Pressure care – why is it important and what is the role of an occupational therapist?

When sitting or lying for long periods of time there is significant pressure on the bony prominences in the body. This can be different depending on someone’s seating or lying position.

One key aspect of pressure care for people who are at high risk for developing a pressure injury is for them to change their position on a regular basis. This should be done at least every 4 hours*.

Occupational therapists play a key role in a variety of ways to help assess, monitor and help reduce the risk of pressure injuries from occurring.

  • Assessment – the assessment determines the persons risk of developing a pressure injury – some factors which are considered include a persons daily routine, seating position, lying position, BMI, any continence issues, skin type, sensation sex and age.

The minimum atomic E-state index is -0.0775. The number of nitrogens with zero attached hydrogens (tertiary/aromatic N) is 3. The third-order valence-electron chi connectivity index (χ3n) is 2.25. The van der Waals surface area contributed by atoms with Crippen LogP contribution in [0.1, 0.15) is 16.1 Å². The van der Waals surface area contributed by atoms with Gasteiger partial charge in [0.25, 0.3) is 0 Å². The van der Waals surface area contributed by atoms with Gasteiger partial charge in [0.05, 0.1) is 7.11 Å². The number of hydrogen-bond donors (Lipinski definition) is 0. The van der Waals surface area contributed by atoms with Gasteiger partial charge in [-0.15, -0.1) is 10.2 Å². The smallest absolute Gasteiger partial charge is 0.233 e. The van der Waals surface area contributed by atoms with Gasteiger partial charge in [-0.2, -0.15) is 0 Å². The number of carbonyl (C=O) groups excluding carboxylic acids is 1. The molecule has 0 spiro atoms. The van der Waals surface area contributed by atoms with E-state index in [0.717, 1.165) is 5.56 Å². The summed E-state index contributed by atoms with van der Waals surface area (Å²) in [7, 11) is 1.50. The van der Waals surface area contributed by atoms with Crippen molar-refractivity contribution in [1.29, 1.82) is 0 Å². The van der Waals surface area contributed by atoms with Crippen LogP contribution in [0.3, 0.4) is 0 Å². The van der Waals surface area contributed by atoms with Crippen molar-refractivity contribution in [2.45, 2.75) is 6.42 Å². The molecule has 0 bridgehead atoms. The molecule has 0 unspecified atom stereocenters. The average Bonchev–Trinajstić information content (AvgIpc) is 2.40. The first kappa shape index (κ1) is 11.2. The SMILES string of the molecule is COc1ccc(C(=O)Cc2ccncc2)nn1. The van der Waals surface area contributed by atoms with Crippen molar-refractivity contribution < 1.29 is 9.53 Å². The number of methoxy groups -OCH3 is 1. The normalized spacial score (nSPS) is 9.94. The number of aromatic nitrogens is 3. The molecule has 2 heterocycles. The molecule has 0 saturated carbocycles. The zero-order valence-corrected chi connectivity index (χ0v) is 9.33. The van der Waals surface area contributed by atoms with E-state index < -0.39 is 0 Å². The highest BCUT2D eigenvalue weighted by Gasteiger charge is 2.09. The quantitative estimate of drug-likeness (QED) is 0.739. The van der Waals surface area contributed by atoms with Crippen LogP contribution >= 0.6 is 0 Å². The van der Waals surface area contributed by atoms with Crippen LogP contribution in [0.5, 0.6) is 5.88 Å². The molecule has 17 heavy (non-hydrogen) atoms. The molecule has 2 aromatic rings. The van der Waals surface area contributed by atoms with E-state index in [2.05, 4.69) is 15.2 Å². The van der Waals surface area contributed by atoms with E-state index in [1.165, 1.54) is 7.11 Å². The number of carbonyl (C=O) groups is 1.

• Monitor – monitoring occurs alongside the person, the family, carers and other health care professionals. If there is any change to a person’s seating position, daily routine etc. a reassessment may need to take place
  • Reducing the risk of pressure injuries – this includes education on factors which increase and/or decrease risk factors, providing training to the person or their family/carer or providing advice around suitable products/equipment. Equipment which may help to alleviate these risks include – proper seating, pressure care cushions and mattresses, heel/elbow protectors etc.

If you have a question or concern in relation to pressure care and how it may be affecting you or a someone you care for – you can contact your local OT.

*According to NICE guidelines (National Institute for Clinical Excellence (NICE) 2014 and Pressure Ulcers: Prevention and Management (Clinical Guideline).

Diagram courtesy of Nurse Key.